In Reaction Scheme I, the reaction of a compound of formula II, which is a known compound or can be prepared according to known procedures, with a compound of formula III, to yield the compound of formula Ia, is carried out under anhydrous conditions in an inert solvent, for example, acetone, acetonitrile, methyl ethyl ketone, diethyl ketone, dimethylformamide, or the like. The reaction is conducted at the reflux temperature of the reaction mixture, preferably at a temperature in the range from about 70.degree. to about 100.degree. C., and in the presence of an acid acceptor, such as potassium carbonate, or the like. The preferred solvent is a mixture of acetone and dimethylformamide. The resulting compound of formula Ia can be recovered using conventional methods, for example, crystallization, chromatography, or the like.
If desired, the compound of formula Ia, which itself is useful in the described method of this invention, can be converted to the compound of formula Ib by hydrolysis. The hydrolysis is carried out with an alkali metal hydroxide, for example, lithium hydroxide, sodium hydroxide, potassium hydroxide, or the like, in a mixture of water and a water miscible solvent, for example, methanol, ethanol, tetrahydrofuran, or the like, at a temperature in the range from about room temperature (for example, 20.degree. to 25.degree. C.) to the reflux temperature. The resulting compound of formula Ib of this invention can be recovered by conventional methods, such as extraction, crystallization, chromatography, or the like.
This invention can also be practiced with use of pharmaceutically acceptable salts of the compounds of formula I, when R is hydrogen. These salts can be prepared by reacting an acid of formula I or an enantiomer thereof with a base having a non-toxic, pharmacologically and pharmaceutically acceptable cation. In general, any base which will form a salt with a carboxylic acid and whose pharmacological properties will not cause an adverse physiological effect when absorbed by a warm-blooded animal is considered as being within the scope of the invention. Suitable bases thus include, for example, alkali metal and alkaline earth metal hydroxides or carbonates, such as, sodium hydroxide, potassium hydroxide, calcium hydroxide, potassium carbonate and the like, ammonia, primary, secondary and tertiary amines, such as monoalkylamines, dialkylamines, trialkylamines, nitrogen containing heterocyclic amines, for example, piperidine, basic amino acids such as lysine, and the like. The pharmaceutically acceptable salts thus produced are the functional equivalent of the corresponding 3,4-dihydro-H-1-benzopyran acid of formula I and its enantiomers and one skilled in the art will appreciate that, to the extent that the salts of the invention are useful in therapy, the variety of salts encompassed by this invention are limited only by the criterion that the bases employed in forming the salts be both non-toxic and physiologically acceptable.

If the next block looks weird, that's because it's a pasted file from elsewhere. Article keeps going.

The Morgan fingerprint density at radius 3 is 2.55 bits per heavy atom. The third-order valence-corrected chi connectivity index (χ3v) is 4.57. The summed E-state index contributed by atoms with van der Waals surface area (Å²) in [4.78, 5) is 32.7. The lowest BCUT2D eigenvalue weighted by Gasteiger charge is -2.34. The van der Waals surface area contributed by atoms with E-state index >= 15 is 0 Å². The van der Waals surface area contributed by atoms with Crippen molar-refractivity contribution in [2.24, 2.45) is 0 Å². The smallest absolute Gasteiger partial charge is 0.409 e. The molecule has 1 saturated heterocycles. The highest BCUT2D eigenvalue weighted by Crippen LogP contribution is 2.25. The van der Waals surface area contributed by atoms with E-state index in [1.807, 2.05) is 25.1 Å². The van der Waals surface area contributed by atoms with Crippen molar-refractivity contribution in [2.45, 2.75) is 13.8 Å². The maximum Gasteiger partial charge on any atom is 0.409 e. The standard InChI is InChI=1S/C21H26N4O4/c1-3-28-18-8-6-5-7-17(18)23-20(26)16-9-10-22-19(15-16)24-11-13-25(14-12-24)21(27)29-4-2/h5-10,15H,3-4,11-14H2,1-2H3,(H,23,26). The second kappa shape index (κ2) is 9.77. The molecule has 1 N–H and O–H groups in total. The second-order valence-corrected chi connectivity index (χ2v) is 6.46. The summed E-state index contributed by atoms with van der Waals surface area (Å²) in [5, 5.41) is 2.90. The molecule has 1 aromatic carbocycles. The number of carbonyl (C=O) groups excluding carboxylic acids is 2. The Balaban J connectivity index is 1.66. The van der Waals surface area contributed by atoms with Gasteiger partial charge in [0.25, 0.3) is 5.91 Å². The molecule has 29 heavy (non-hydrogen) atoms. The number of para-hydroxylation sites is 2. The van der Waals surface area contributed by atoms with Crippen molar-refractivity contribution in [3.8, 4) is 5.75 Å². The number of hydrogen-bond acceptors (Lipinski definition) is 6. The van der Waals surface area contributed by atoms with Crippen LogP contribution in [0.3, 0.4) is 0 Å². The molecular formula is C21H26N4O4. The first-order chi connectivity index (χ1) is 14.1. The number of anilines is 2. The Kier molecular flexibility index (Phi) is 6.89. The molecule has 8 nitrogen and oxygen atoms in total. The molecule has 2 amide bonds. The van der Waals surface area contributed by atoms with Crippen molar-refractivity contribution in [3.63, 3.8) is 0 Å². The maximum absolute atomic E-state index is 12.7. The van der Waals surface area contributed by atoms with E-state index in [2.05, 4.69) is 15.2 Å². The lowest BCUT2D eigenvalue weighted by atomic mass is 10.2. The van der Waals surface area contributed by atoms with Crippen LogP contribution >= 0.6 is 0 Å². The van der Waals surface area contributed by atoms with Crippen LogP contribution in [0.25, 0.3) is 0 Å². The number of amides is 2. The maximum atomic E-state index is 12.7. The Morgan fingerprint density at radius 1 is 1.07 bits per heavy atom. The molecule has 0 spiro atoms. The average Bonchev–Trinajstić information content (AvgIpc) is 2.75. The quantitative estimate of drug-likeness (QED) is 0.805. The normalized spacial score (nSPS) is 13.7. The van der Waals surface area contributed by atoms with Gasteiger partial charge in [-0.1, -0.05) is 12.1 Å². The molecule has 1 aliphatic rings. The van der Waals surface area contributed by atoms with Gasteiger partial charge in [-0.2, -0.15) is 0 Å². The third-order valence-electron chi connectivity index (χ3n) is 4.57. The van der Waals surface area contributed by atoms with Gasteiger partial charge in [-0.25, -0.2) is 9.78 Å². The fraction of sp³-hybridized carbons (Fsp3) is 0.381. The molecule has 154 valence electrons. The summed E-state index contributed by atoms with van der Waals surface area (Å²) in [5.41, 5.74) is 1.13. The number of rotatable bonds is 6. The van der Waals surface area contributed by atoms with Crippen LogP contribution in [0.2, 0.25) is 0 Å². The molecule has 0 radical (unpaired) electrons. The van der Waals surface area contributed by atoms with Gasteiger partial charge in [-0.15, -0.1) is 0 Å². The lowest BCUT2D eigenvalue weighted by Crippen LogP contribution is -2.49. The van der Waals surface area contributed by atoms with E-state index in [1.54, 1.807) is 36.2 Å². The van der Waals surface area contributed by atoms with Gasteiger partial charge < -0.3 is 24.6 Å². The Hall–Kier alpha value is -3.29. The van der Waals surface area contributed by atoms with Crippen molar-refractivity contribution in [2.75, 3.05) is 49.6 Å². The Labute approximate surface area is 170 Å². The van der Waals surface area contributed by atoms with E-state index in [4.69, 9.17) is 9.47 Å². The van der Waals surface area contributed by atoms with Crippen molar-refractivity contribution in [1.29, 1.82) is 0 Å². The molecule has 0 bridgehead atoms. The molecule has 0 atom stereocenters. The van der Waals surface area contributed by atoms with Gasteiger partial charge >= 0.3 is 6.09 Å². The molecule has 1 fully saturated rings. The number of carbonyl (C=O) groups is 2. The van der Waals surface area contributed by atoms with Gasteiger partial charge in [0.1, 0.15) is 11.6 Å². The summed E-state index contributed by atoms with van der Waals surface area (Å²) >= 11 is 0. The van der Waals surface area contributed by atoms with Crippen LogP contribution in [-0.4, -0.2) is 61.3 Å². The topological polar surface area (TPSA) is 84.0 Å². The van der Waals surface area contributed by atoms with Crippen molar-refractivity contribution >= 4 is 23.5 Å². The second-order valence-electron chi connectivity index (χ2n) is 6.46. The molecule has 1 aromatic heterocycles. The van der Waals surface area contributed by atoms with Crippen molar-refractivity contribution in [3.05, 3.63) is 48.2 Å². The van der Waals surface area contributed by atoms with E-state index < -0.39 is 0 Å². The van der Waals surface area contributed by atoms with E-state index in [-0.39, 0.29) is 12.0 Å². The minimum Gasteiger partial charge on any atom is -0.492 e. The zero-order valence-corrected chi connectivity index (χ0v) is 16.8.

The intermediates of formula III used for the preparation of the compounds of formula I can be prepared according to reaction Scheme II, as follows: ##STR3## in which HAL and R' are as defined above.
In Reaction Scheme II, the reaction of a compound of formula IV, which itself is a known compound or can be prepared according to known procedures, with a compound of formula V, to yield a compound of formula III, is carried out in an inert organic solvent such as dimethylformamide, acetone, methyl ethyl ketone, acetonitrile, or the like, preferably acetonitrile. The reaction is conducted in the presence of a base, for instance, an alkali metal carbonate such as potassium carbonate, sodium carbonate, or the like, or, alternatively, an alkali metal hydride such as sodium hydride or the like, at a temperature in the range from about 20.degree. to 150.degree. C., preferably room temperature (for example, 20.degree. to 25.degree. C.). The resulting compound of formula III can be recovered utilizing conventional methods, such as crystallization, extraction, chromatography, or the like.
The intermediate of formula V used for the preparation of the compounds of formula III can be prepared according to Reaction Scheme III, as follows: ##STR4## in which R' is as defined above.
In Reaction Scheme III, a compound of formula VI, which is a known compound or can be prepared according to known procedures, is hydrogenated to yield a compound of formula Va. More particularly, the reaction is carried out with a catalyst, for example, palladium on carbon, in a solvent such as a lower carboxylic acid, preferably acetic acid, at a temperature in the range of about 20.degree. C. to about 100.degree. C., preferably at 25.degree. C., and at an increased pressure, preferably 50 psi. The resulting compound of formula Va can be recovered utilizing conventional methods.
The compound of formula Va is then converted to its acyl derivative of formula V utilizing any suitable acylating agent, for example, a lower acyl halide or anhydride, preferred is acetic anhydride, in a suitable base, for example, a lower alkylamine or the like, preferred is pyridine, at a temperature in the range from about 0.degree. C. to about 150.degree. C., preferably at 25.degree. C. The resulting compound of formula V is recovered using conventional methods.